The promise of space exploration in 2015

Monica Grady
Professor of Planetary and Space Sciences, Open University
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There is no doubt that 2014 was a fantastic year for planetary sciences – the high points were the successful landing of Philae on comet 67P, the discovery of methane by the Curiosity rover on Mars and a doubling in the number of known exoplanets.

As well as scientific advances, there were important technology developments – the arrival of the Mangalyaan spacecraft at Mars signalled that India had become a significant member of the space-faring club of nations. And China continued its inexorable progress in lunar exploration with the successful launch and return of a robotic mission to the moon.

Despite setbacks in human space exploration, most notably the explosion of Virgin Galactic’s SpaceShip Two and the tragic death of its pilot, there were encouraging steps forward, including a successful test flight of NASA’s Orion exploration vehicle.

How can 2015 follow these achievements?

Early in the new year, NASA’s Dawn mission will approach the largest body in the asteroid belt, Ceres. This stony object is about 1,000 km across and is thought to be almost completely unchanged since its formation some 4.6 billion years ago.

The New Horizons mission will take increasingly detailed images of Pluto and its moons, leading up to closest approach in July. This mission was launched back in 2006 – when Pluto was still considered a planet. Now Pluto is classified as a Kuiper Belt object (KBO), demoted by the International Astronomical Union a few years ago. The Kuiper Belt, a swarm of many thousands of rocky and icy objects which orbit the sun beyond Neptune, is also presumed to be the location from which many short-period comets originate.

Comets, or at least one comet, 67P Churyumov-Gerasimenko, will continue to hog science headlines, as the Rosetta spacecraft accompanies the comet on its approach towards the sun. By late spring, it is hoped that the Philae lander will have warmed sufficiently for its solar-powered batteries to charge up, allowing the probe to continue its analysis of the cometary nucleus. Even if that does not happen, there will be spectacular images from Rosetta of changes to the comet’s surface. Perihelion (closest approach to the sun) is in August, by which time the comet’s tail should be well developed.

The space twins experiment

The Human Space Exploration programme will remain centred on the operation of the International Space Station – especially from March when the NASA astronaut Scott Kelly and the Russian cosmonaut Mikhail Kornienko are due to commence a one-year mission. They will be closely monitored for the effects of lengthy space habitation in preparation for future space travel to Mars. Scott Kelly’s twin brother Mark, who is also an astronaut, will remain on Earth and will be monitored as a terrestrial “control” for the mission. There will be a roster of astronauts joining Kelly and Kornienko, including Tim Peake, the UK’s first astronaut to visit the ISS. He will join the crew in November 2015.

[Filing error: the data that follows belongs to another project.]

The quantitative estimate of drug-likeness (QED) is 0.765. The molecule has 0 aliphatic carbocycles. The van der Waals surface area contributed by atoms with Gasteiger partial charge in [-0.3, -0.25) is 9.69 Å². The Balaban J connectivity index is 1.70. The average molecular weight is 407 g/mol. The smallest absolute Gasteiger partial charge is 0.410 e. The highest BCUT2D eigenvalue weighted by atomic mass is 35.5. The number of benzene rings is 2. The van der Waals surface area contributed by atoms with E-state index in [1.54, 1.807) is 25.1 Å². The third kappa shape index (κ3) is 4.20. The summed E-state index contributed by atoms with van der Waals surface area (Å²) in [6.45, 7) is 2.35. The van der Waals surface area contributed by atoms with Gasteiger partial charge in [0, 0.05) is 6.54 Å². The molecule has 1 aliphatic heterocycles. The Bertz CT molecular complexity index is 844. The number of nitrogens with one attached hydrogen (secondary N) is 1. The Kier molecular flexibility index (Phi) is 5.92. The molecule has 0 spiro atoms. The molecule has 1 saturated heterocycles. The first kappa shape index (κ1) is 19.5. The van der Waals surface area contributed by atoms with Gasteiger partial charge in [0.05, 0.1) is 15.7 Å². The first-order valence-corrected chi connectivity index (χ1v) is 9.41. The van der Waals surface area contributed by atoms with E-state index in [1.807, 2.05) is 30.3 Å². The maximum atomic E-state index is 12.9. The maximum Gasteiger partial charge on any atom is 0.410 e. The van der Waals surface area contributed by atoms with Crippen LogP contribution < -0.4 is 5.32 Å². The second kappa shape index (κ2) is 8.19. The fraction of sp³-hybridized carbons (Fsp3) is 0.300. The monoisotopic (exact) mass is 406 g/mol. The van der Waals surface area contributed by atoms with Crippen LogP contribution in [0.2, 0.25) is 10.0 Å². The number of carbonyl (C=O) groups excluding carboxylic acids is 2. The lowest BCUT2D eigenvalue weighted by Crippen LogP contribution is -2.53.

Depending on when the launch takes place, Kelly and Kornienko might have a prime view of the total eclipse of the sun, which is due to take place on March 20. The eclipse track is across the northern hemisphere, but only crosses the land masses of Svalbard and the Faroe Isles.

A week before the eclipse, NASA plans to launch the Magnetosphere MultiScale (MMS) mission into Earth orbit. This is a flotilla of four probes which, broadly speaking, will measure interactions between the solar wind and the Earth’s magnetic field. The observations will not only help us to understand (and possibly predict the effects of) space weather, but will also cast light on behaviour of turbulent plasmas in other environments, such as close to black holes.

So 2015 promises many exciting events – and these are only the ones which are planned. The excitement of planetary sciences is that we don’t know what else might be in store. A new, bright comet might swim into view, an Earth-sized exoplanet with an oxygen-rich atmosphere might be discovered, or a meteorite might hit the Earth, bringing fresh information about our origins.

No-one knows what is in store – but I wish that whatever your field all your systems will be nominal.

This article is published in collaboration with The Conversation. Publication does not imply endorsement of views by the World Economic Forum.

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Author: Monica Grady is a professor of Planetary and Space Sciences at The Open University.

Image: Comet ISON is seen in this five-minute exposure taken at NASA’s Marshall Space Flight Center (MSFC) on November 8 at 5:40 a.m. EST (1040 GMT), courtesy of NASA.  REUTERS/Aaron Kingery.

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